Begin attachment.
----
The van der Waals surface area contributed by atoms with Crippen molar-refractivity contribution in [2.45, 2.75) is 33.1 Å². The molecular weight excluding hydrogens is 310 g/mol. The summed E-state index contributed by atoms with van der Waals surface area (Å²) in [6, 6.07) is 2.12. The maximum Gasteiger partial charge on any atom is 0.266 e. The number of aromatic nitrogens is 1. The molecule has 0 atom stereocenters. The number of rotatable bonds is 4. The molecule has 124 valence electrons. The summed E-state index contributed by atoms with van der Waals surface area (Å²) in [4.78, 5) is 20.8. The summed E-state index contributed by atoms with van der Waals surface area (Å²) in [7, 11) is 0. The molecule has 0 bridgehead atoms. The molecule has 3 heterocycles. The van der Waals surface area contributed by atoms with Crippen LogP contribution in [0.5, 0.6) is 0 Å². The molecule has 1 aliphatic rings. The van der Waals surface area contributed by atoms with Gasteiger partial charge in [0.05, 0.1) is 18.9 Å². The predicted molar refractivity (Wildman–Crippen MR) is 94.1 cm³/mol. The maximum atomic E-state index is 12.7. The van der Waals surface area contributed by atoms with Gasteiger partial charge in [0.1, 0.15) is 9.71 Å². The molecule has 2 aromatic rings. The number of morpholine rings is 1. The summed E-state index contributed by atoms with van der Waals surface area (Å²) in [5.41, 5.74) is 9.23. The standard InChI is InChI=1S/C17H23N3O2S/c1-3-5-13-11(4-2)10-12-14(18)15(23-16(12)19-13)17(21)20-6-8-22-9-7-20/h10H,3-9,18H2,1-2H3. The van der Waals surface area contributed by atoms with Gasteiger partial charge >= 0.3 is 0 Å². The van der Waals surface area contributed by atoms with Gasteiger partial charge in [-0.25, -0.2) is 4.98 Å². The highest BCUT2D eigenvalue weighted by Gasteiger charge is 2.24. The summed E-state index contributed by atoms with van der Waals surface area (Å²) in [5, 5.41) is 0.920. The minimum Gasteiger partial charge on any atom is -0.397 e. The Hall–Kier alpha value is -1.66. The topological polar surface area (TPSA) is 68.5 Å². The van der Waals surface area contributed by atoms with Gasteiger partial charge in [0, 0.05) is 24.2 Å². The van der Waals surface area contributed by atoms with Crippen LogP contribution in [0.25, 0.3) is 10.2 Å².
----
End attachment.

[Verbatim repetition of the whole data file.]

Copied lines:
The van der Waals surface area contributed by atoms with Crippen molar-refractivity contribution in [2.45, 2.75) is 33.1 Å². The molecular weight excluding hydrogens is 310 g/mol. The summed E-state index contributed by atoms with van der Waals surface area (Å²) in [6, 6.07) is 2.12. The maximum Gasteiger partial charge on any atom is 0.266 e. The number of aromatic nitrogens is 1. The molecule has 0 atom stereocenters. The number of rotatable bonds is 4. The molecule has 124 valence electrons. The summed E-state index contributed by atoms with van der Waals surface area (Å²) in [4.78, 5) is 20.8. The summed E-state index contributed by atoms with van der Waals surface area (Å²) in [7, 11) is 0. The molecule has 0 bridgehead atoms. The molecule has 3 heterocycles. The van der Waals surface area contributed by atoms with Crippen LogP contribution in [0.5, 0.6) is 0 Å². The molecule has 1 aliphatic rings. The van der Waals surface area contributed by atoms with Gasteiger partial charge in [0.05, 0.1) is 18.9 Å². The predicted molar refractivity (Wildman–Crippen MR) is 94.1 cm³/mol. The maximum atomic E-state index is 12.7. The van der Waals surface area contributed by atoms with Gasteiger partial charge in [0.1, 0.15) is 9.71 Å². The molecule has 2 aromatic rings. The number of morpholine rings is 1. The summed E-state index contributed by atoms with van der Waals surface area (Å²) in [5.41, 5.74) is 9.23. The standard InChI is InChI=1S/C17H23N3O2S/c1-3-5-13-11(4-2)10-12-14(18)15(23-16(12)19-13)17(21)20-6-8-22-9-7-20/h10H,3-9,18H2,1-2H3. The van der Waals surface area contributed by atoms with Gasteiger partial charge >= 0.3 is 0 Å². The van der Waals surface area contributed by atoms with Gasteiger partial charge in [-0.25, -0.2) is 4.98 Å². The highest BCUT2D eigenvalue weighted by Gasteiger charge is 2.24. The summed E-state index contributed by atoms with van der Waals surface area (Å²) in [5, 5.41) is 0.920. The minimum Gasteiger partial charge on any atom is -0.397 e. The Hall–Kier alpha value is -1.66. The topological polar surface area (TPSA) is 68.5 Å². The van der Waals surface area contributed by atoms with Gasteiger partial charge in [0, 0.05) is 24.2 Å². The van der Waals surface area contributed by atoms with Crippen LogP contribution in [0.25, 0.3) is 10.2 Å².